We obtained the following facts from information that you provided and from agency systems. The applicants are the NH’s biological children. The NH applied for DIB on October 26, 2007, and listed the applicants on his application. He alleged an onset of disability date of October XX, 2007. In early March 2008, the agency awarded the NH benefits with a period of disability beginning on October 23, 2007. On March XX, 2008, the NH signed a consent form agreeing to termination of his parental rights with respect to the applicants. A North Dakota Juvenile Court terminated the NH's parental rights on that date. Five days later, Social Services filed CIB applications on the applicants' behalf. The NH became entitled to benefits in April 2008.

DISCUSSION

The applicants were the NH's children under the Act in October 2007, when they protectively filed their applications and when the NH's period of disability began.

On the date the NH filed for benefits, the State of North Dakota had not terminated his parental rights. Consequently, the applicants were the NH's children when he filed his application. By listing the applicants on his initial application for benefits, the NH protectively applied for CIB benefits on their behalf. See POMS GN 00204.010C.3. Social Services filed valid applications on the applicant's behalf within six months of their October 2007 protective filing date. 2 The agency uses the date applicants are deemed dependent on an insured (deeming point) as the date for determining whether they are children for the purpose of determining eligibility for CIB. See GN 00306.165B 3 ("[s]ince onset is a point at which the child could be deemed dependent on the NH, and at that point the adoption had not yet occurred, the adoption has no effect on determining the child's entitlement"). Deeming points include: 1) the date of application; 2) the date the insured's period of disability began; and 3) the date the applicants' entitlement began. See 42 U.S.C. §§ 402(d)(1), 416(H)(3); 20 C.F.R. §§ 404.350, 404.360; POMS RS 00203.001A, GN 00306.001A, GN 00306.007, GN 00306.100.

In this case, the application date and the NH's period of disability start date were in October 2007, prior to the termination of the NH's parental rights. Consequently, because the applicants were the NH's children for the purposes of the Act before the termination of the NH’s parental rights, we do not reach the issue of whether termination of parental rights might affect their ability to inherit from the NH.4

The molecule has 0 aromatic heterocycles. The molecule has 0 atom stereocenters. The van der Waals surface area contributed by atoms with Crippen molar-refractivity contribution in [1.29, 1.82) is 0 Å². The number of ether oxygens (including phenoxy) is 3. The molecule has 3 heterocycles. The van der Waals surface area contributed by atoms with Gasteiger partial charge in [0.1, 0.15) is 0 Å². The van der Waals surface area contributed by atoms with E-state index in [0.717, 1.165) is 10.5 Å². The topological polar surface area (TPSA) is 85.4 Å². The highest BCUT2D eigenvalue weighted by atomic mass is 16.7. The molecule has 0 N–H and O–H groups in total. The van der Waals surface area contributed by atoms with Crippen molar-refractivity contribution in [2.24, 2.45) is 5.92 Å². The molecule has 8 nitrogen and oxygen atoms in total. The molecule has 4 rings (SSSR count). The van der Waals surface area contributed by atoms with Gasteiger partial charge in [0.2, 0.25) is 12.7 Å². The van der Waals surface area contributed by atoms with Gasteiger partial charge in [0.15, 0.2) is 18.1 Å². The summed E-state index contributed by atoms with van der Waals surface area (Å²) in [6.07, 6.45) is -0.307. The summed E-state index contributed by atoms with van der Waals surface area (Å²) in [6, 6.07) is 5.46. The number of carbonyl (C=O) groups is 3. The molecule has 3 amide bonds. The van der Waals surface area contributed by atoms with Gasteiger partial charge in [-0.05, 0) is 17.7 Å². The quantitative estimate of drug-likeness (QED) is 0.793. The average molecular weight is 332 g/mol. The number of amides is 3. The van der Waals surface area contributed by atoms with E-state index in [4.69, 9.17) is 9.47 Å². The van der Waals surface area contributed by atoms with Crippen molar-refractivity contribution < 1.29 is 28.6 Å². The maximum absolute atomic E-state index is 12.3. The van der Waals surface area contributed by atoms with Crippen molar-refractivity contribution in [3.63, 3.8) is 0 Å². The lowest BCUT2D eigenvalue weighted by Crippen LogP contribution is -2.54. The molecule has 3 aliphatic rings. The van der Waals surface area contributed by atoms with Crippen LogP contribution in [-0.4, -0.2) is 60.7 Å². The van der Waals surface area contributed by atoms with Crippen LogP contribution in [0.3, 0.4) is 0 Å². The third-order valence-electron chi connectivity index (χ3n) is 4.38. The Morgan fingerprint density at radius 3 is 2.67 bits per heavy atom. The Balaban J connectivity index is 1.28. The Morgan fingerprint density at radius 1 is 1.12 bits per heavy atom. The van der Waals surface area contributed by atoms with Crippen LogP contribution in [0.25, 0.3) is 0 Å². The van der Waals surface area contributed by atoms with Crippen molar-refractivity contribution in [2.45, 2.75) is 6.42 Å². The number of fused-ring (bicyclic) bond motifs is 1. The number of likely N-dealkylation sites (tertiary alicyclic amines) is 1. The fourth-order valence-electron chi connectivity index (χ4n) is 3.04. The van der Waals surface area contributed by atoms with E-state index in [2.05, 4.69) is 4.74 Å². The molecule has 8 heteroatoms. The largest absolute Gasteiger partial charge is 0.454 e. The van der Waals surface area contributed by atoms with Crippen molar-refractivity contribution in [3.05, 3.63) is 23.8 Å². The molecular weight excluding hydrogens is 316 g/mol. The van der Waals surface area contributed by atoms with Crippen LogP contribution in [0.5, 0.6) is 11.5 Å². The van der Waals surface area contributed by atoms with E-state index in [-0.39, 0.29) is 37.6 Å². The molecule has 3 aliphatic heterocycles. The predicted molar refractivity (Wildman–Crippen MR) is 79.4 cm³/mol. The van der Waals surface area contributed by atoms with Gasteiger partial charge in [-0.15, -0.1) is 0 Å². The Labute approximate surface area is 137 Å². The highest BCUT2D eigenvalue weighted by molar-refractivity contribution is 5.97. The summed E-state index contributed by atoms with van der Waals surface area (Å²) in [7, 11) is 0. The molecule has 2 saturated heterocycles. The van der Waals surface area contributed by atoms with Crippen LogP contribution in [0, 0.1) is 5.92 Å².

CONCLUSION

The applicants established a protective filing date and were the insured's children for the purposes of the Act before the State of North Dakota terminated the NH’s parental rights. Additionally, the date the NH's period of disability began is prior to the date the state terminated the NH’s parental rights. As such, the NH’s subsequent loss of parental rights does not affect the children’s entitlement to CIB.

Deana R. E~-L~
Regional Chief Counsel
By Allan D. B~
Assistant Regional Counsel
_______________

1_/ This a clarification of our May 22, 2009 opinion on the same subject. Please disregard the previous opinion.

2_/ A Title II applicant’s protective filing date becomes the application date, provided he or she files a valid application within the six-month protective filing period. See POMS GN 00204.010.C.3.

3_/Although GN 00306.165 expressly applies to adoption, not termination of parental rights, we confirmed with the Office of Disability and Income Security Programs (specifically Peter W~) that the same policy exceptions would apply to termination of parental rights.

4_/Likewise, we need not address whether termination of parental rights would affect initial entitlement under the Act, i.e., whether a child could inherit from a biological parent under North Dakota law when the biological parent's parental rights had been terminated prior to the child’s application for benefits on the biological parent’s account We are happy to review and provide guidance in the future if the issue arises.


Footnotes:

[1]

An individual can also be deemed the child of a deceased NH by showing that prior to the NH’s death he had been ordered by a court to contribute to the support of the applicant because the applicant was his or her son or daughter; or by showing with evidence satisfactory to the Commissioner that the NH was the applicant’s mother or father, and that the NH was living with or contributing to the applicant’s support when the NH died. 42 U.S.C. § 416(h)(3)(C)(i)(III), (ii). We are not addressing these two criteria in any detail, however, because we do not believe that K~ can be deemed the biological child of the NH under them, and because we conclude he can be deemed the NH’s child under other section 416(h)(3)(C) criteria.

[2]

The agency has not always applied Gray when evaluating court orders under § 416(h)(3) of the Act. E.g., compare PR 11-077 Deference to a Georgia Adjudication of Paternity Under Alabama Intestacy Law, available at https://secure.ssa.gov/apps10/poms.nsf/lnx/1501215001 (applying Gray), with PR 06-176 Inheritance Rights of Children Whose Parent’s Parental Rights Were Terminated, available at https://secure.ssa.gov/apps10/poms.nsf/lnx/1501215028 (not applying Gray). As the Gray court explained, § 416(h)(3) of the Act was not in effect at the time the underlying application for benefits was made in that case, and the court did not consider that section of the Act in its decision. 474 F.2d at 1372 n.1. Here, we applied Gray because we believe that the agency is best served by determining whether the finding of parentage in the North Carolina termination order meets the threshold requirements articulated in Gray.


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http://policy.ssa.gov/poms.nsf/lnx/1501805037
PR 01805.037 - North Dakota - 02/14/2018
Batch run: 11/19/2018
Rev:02/14/2018